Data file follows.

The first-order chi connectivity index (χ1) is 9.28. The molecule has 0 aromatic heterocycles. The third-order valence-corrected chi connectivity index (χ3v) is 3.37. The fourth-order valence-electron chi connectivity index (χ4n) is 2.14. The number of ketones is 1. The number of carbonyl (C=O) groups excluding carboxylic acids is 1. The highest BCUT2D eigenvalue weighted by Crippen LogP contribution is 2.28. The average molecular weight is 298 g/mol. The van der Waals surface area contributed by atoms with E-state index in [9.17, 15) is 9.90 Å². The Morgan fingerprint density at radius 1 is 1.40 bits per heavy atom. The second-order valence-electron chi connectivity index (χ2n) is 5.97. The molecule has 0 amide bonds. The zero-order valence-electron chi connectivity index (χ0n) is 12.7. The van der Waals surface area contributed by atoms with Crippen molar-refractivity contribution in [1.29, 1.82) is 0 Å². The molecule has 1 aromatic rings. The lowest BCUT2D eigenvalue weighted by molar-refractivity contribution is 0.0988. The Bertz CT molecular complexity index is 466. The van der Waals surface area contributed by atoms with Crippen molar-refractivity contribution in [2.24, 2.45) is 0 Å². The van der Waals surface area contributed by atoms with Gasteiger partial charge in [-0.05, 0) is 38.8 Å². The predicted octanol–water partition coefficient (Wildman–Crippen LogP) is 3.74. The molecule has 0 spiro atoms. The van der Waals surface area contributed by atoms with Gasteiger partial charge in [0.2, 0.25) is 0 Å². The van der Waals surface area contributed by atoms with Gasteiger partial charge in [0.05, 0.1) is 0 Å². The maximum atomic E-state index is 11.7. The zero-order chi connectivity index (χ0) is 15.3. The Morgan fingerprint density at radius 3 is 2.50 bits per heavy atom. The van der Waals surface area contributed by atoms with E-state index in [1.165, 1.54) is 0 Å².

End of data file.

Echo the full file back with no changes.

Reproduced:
The first-order chi connectivity index (χ1) is 9.28. The molecule has 0 aromatic heterocycles. The third-order valence-corrected chi connectivity index (χ3v) is 3.37. The fourth-order valence-electron chi connectivity index (χ4n) is 2.14. The number of ketones is 1. The number of carbonyl (C=O) groups excluding carboxylic acids is 1. The highest BCUT2D eigenvalue weighted by Crippen LogP contribution is 2.28. The average molecular weight is 298 g/mol. The van der Waals surface area contributed by atoms with E-state index in [9.17, 15) is 9.90 Å². The Morgan fingerprint density at radius 1 is 1.40 bits per heavy atom. The second-order valence-electron chi connectivity index (χ2n) is 5.97. The molecule has 0 amide bonds. The zero-order valence-electron chi connectivity index (χ0n) is 12.7. The van der Waals surface area contributed by atoms with Crippen molar-refractivity contribution in [1.29, 1.82) is 0 Å². The molecule has 1 aromatic rings. The lowest BCUT2D eigenvalue weighted by molar-refractivity contribution is 0.0988. The Bertz CT molecular complexity index is 466. The van der Waals surface area contributed by atoms with Crippen molar-refractivity contribution in [2.24, 2.45) is 0 Å². The van der Waals surface area contributed by atoms with Gasteiger partial charge in [-0.05, 0) is 38.8 Å². The predicted octanol–water partition coefficient (Wildman–Crippen LogP) is 3.74. The molecule has 0 spiro atoms. The van der Waals surface area contributed by atoms with Gasteiger partial charge in [0.2, 0.25) is 0 Å². The van der Waals surface area contributed by atoms with Gasteiger partial charge in [0.05, 0.1) is 0 Å². The maximum atomic E-state index is 11.7. The zero-order chi connectivity index (χ0) is 15.3. The Morgan fingerprint density at radius 3 is 2.50 bits per heavy atom. The van der Waals surface area contributed by atoms with E-state index in [1.165, 1.54) is 0 Å².